The Traditional TDE Blog (est. 2004)

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May 16, 2021

When asked if he’d rather go to heaven or listen to a lecture about heaven, a theologian responded, “I’ll take the lecture.”

That’s a joke from this valuable book: The Mindful Catholic (2018). I’d been looking for a book like this for years. Orthodox (former Benedict Groeschel student), open to the mindfulness idea (which is normally infused with Buddhism and stained with syncretism), and updated for current science about how our minds work.

I’m only half way through it, but as of now, highly recommended.


Please Don’t Let It End

As the pandemic finally winds down, I’ve been getting the eery sense that some people don’t want it to. I’ve had that sense for a year now. After it became clear that we had flattened the curve, we weren’t going to run out of respirators, and hospitals would not be over-run, people kept supporting restrictions. When it became clear that the mortality rate from COVID was less than the flu and therefore simply wasn’t an extraordinary risk, people kept wearing masks.

I used to think it was just political. The Left was vested in the COVID narrative, so Leftists insisted we stay the course.

I also thought there was a large amount of virtue-signaling and general pleasure in telling people what to do, feeling superior.

But now I think there’s something more. Mental illness? Weakness? Lack of character? I really don’t know, Professor Bidziszewslki senses it too. He calls it “fragility.”

The mental composure of a great many university students these days is fragile.  You would be surprised by how many miss classes, and how many classes they miss, because of depression or anxiety.  Student health administrators send letters to faculty asking them to excuse the absences of perturbed students, allow them extra time on tests, and make a variety of other accommodations for them, because their discomposure is considered a disability.

For that matter, the equanimity of a lot of other citizens is pretty fragile too.  They were anxious before the epidemic.  They have been anxious because of the epidemic.  According to therapists interviewed by the Wall Street Journal, now some of them appear to be anxious because the epidemic is tapering down.  Its windup hints at the possible loss of rules that not only soothe and comfort them, but also reassure them that their anxieties are appropriate.

May 14, 2021

The Dirty Mojito

The Cuban Mojito, a/k/a “The Dirty Mojito”

Well, I think I nailed the Cuban Mojito on my first try.

Step One:

.75 shot of lime juice

.75 shot of simple syrup

2 shots of rum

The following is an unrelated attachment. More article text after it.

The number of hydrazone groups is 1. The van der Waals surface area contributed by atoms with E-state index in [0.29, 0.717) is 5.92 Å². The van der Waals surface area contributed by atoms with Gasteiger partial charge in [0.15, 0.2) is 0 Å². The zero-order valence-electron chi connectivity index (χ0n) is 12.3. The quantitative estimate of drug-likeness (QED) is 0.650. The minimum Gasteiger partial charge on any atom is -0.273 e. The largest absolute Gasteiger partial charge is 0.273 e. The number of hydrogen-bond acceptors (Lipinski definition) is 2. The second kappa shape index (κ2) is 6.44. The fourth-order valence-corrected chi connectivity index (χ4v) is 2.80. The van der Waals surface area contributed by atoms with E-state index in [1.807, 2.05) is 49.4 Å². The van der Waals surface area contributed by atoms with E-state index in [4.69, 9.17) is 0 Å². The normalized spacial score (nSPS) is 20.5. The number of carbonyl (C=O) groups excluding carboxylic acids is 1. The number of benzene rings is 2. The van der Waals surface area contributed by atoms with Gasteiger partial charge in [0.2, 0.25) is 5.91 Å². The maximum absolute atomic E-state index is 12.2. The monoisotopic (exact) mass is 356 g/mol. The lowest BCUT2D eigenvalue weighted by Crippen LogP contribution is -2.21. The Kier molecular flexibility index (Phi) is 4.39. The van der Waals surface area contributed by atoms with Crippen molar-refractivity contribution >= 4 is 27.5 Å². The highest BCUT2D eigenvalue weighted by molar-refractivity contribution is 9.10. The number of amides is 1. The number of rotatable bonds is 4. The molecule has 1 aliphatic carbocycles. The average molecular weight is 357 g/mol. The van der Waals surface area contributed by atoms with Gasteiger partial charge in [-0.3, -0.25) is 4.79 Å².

A basil leaf, six mint leaves, a few cilantro twigs

Eight ice cubes

Put into shaker and shake (shaker up around your ear; white-man overbite facial expression)

Step Two:

Fill tall glass 1/3rd of the way with ice

Add batch of cilantro, basil leaves, and mint leaves, holding same to side of glass

Add more ice to 2/3rds

Pour in contents of shaker

Top with club soda

The above picture is what it looks like after you drink it. It is a phenomenal drink and supposedly fairly healthy, at least within the realm of drinks that pack a punch.

The Drunken Botanist


Thursday, May 13, 2021

Taki Mag takes apart racism at the Oscars. Excerpt:

[W]ho can forget the absolute catastrophe that occurred later in that same show, when the Academy’s greatest shot at racial redemption was bollixed beyond repair. Moonlight, a film about black (check!) Hispanic (check!) immigrant (check!) gay lovers (check check!), won Best Picture, but desiccated dementia mummies Warren Beatty and Faye Dunaway read the wrong winner. Moonlight had earned very little at the box office, almost certainly due to its tagline “Blacks, Drugs & Anal Sex: See It or You’re Hitler,” so the producers had been counting on that win to keep their molasses-paced X-rated Afterschool Special from slipping into obscurity.


Wednesday, May 12, 2021

Matt Taibbi’s new piece is excellent: Reporters Once Challenged the Spy State. Now, They’re Agents of It.


J.D. Vance is running for Senate. He’s a smidgeon too much to the Conventional County Club Republican left for my taste, but just a smidgeon. He’d get my vote.


Monday, May 10, 2021

Fr. Damien’s feast day is today. For some reason, my otherwise-reliable Fellowship of St. James Calendar of the Christian Year doesn’t list it. Very odd. Maybe they’ve been taking editing hints from AOC. (Just kidding . . . It’s a Touchstone publication. They’re solid, to say the least.)

The Calendar also says the RCC celebrates the feast day of Job today. I didn’t know the RCC had feast days for Old Testament figures, but it does . . . kinda. EWTN flushes it out.

Wikipedia says my old church, Missouri Synod Lutheran, celebrates Job’s feast on May 9th. That was entirely new to me . . . the idea that Lutherans have any feast days.


So, MSN will now use robot curators to suggest stories to its browser users. If its algorithms work like Medium.com’s, it will be rabidly leftist, but it’s hard to believe AI can be much more leftist than the human curators MSN has been using. From England:

Staff who maintain the news homepages on Microsoft’s MSN website and its Edge browser – used by millions of Britons every day – have been told that they will be no longer be required because robots can now do their jobs.